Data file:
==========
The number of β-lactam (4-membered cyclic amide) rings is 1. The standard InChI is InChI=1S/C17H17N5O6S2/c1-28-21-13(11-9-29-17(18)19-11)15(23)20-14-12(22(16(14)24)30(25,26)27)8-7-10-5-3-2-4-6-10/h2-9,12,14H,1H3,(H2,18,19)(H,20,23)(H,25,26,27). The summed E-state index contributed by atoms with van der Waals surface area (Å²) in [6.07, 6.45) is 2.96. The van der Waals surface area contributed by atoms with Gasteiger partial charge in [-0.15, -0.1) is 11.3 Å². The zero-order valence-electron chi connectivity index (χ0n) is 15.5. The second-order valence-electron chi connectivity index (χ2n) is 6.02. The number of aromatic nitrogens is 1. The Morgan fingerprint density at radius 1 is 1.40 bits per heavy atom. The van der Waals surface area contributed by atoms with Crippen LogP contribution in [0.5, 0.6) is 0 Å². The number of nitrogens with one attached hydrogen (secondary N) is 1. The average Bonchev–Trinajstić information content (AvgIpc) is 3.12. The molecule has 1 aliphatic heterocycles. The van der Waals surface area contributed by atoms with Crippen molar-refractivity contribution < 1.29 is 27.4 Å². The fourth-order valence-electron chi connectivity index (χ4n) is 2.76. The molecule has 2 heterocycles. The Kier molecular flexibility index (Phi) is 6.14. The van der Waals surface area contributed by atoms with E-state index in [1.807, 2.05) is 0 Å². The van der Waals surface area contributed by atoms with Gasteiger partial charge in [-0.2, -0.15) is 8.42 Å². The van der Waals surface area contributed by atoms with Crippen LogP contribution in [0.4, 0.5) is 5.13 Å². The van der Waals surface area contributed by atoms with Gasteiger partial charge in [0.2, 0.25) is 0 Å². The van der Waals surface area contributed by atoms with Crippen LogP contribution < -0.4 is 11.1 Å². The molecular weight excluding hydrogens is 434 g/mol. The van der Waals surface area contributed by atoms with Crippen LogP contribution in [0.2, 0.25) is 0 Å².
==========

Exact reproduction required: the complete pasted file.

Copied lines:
The number of β-lactam (4-membered cyclic amide) rings is 1. The standard InChI is InChI=1S/C17H17N5O6S2/c1-28-21-13(11-9-29-17(18)19-11)15(23)20-14-12(22(16(14)24)30(25,26)27)8-7-10-5-3-2-4-6-10/h2-9,12,14H,1H3,(H2,18,19)(H,20,23)(H,25,26,27). The summed E-state index contributed by atoms with van der Waals surface area (Å²) in [6.07, 6.45) is 2.96. The van der Waals surface area contributed by atoms with Gasteiger partial charge in [-0.15, -0.1) is 11.3 Å². The zero-order valence-electron chi connectivity index (χ0n) is 15.5. The second-order valence-electron chi connectivity index (χ2n) is 6.02. The number of aromatic nitrogens is 1. The Morgan fingerprint density at radius 1 is 1.40 bits per heavy atom. The van der Waals surface area contributed by atoms with Crippen LogP contribution in [0.5, 0.6) is 0 Å². The number of nitrogens with one attached hydrogen (secondary N) is 1. The average Bonchev–Trinajstić information content (AvgIpc) is 3.12. The molecule has 1 aliphatic heterocycles. The van der Waals surface area contributed by atoms with Crippen molar-refractivity contribution < 1.29 is 27.4 Å². The fourth-order valence-electron chi connectivity index (χ4n) is 2.76. The molecule has 2 heterocycles. The Kier molecular flexibility index (Phi) is 6.14. The van der Waals surface area contributed by atoms with E-state index in [1.807, 2.05) is 0 Å². The van der Waals surface area contributed by atoms with Gasteiger partial charge in [-0.2, -0.15) is 8.42 Å². The van der Waals surface area contributed by atoms with Crippen LogP contribution in [0.4, 0.5) is 5.13 Å². The van der Waals surface area contributed by atoms with Gasteiger partial charge in [0.2, 0.25) is 0 Å². The van der Waals surface area contributed by atoms with Crippen LogP contribution < -0.4 is 11.1 Å². The molecular weight excluding hydrogens is 434 g/mol. The van der Waals surface area contributed by atoms with Crippen LogP contribution in [0.2, 0.25) is 0 Å².